A “bold” state bill that that would have brought denser housing to areas around transit stations—all in an effort to alleviate California’s housing crisis—is DOA.
Several lawmakers who serve on that committee said they support the bill’s goal of creating more housing, because the state sorely needs it. But they argued it wouldn’t be a good fit for small, rural towns, and they said its affordable housing provision wasn’t strong enough.
“Density for density’s sake doesn’t necessarily lead to affordability,” said Sen. Ben Allen (D-Santa Monica). “All one has to do is look at Manhattan, where everyone is paying $5,000 a month to live in a closet.”
According to the California Association of Realtors, just one in four residents can afford a median-priced home in Los Angeles County, where the price at the midpoint of all sales ballooned to a record $580,000 in February.
Experts put much of the blame on the soaring prices on a supply shortage.
“In California, for decades now, we have made a conscious decision that having enough housing simply doesn’t matter,” Wiener said Tuesday. “We’ve done that through our policy choices by making it harder and harder to get new housing, by having extreme low-density zoning—even near public transportation.”
SB 827 would have made it easier for developers to build apartments and condos near subway, light rail, and bus stops. It called for overriding local rules on height, density, and parking for all residential projects within a half-mile of a train or subway station.
Local rules would have been replaced by new state standards allowing those buildings to reach heights up to four and five stories.
Residential buildings near “high-quality” bus lines, defined as bus routes with service intervals of less than 15 minutes during rush hour, would have been able to exceed local density restrictions, but not height limits.
Beverly Hills vice mayor John Mirisch called it a “real estate bill that turns transit into a sales amenity.”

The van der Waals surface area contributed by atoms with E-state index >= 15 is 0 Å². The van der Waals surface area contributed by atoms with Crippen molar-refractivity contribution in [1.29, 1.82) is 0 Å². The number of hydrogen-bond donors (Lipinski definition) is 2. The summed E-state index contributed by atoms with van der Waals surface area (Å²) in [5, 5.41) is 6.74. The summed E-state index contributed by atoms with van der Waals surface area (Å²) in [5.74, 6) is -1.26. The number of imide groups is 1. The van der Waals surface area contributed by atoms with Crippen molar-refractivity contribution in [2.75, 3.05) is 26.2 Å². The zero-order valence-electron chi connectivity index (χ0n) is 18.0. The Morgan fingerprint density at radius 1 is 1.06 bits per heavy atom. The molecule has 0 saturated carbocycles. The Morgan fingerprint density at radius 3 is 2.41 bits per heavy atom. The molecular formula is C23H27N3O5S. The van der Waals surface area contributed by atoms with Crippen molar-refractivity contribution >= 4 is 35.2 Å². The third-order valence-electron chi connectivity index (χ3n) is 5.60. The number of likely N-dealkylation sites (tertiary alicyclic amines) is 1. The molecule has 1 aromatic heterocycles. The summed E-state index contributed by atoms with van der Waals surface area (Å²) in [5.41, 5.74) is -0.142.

The Los Angeles City Council voted unanimously to oppose it. In January, councilmember Paul Koretz told the Los Angeles Times that he would “have a neighborhood with little 1920s, ’30s and ’40s single-family homes look like Dubai 10 years later.”
Anya at @Western_Center: This bill conveys SIGNIFICANT value to landowners with little return to the public. #SB827 does NOT promise housing to low-inc families or touch some of the most exclusive areas in the state.— Tenants Together (@TenantsTogether) April 17, 2018
"We have shared goals but shouldn't repeat the same mistakes." pic.twitter.com/5S5JgL75ac
On Tuesday, Wiener described the types of buildings that SB 827 would have permitted as small, and he called Koretz’s comment hyperbolic.
“We’re talking four to five stories, the kinds we used to build quite a bit of in San Francisco and Los Angeles, but got banned when we down-zoned many of our cities in the ’70s and ’80s,” he said.
The bill would have required builders taking advantage of SB 827 to include affordable units in their projects.
The number of affordable units would have varied based on project size, but, for example, a building with at 51 or more units would have to set aside 20 percent at a “rate sufficient for lower income households, including 10 percent [for]... very-low income households.”
Still, critics, including many social justice organizations, said that wasn’t enough. And they said they feared buildings with a majority of market-rate units could drive up housing costs in the surrounding area.
“A policy that fails to adequately preserve existing sources of affordable housing, protect lower-income communities from direct and indirect displacement, and ensure the development of new housing affordable to lower income households is not one that we can support,” said Anya Lawler, a policy advocate with the Western Center on Law and Poverty.
Wiener said he would keep tweaking SB 827, and suggested he’d bring it back next year.
“I’m heartened by the conversation it has started,” he said in a statement. “The passion we have seen around this bill is driven by what we are all feeling—that California’s housing costs are unsustainable and our housing policies aren’t working.”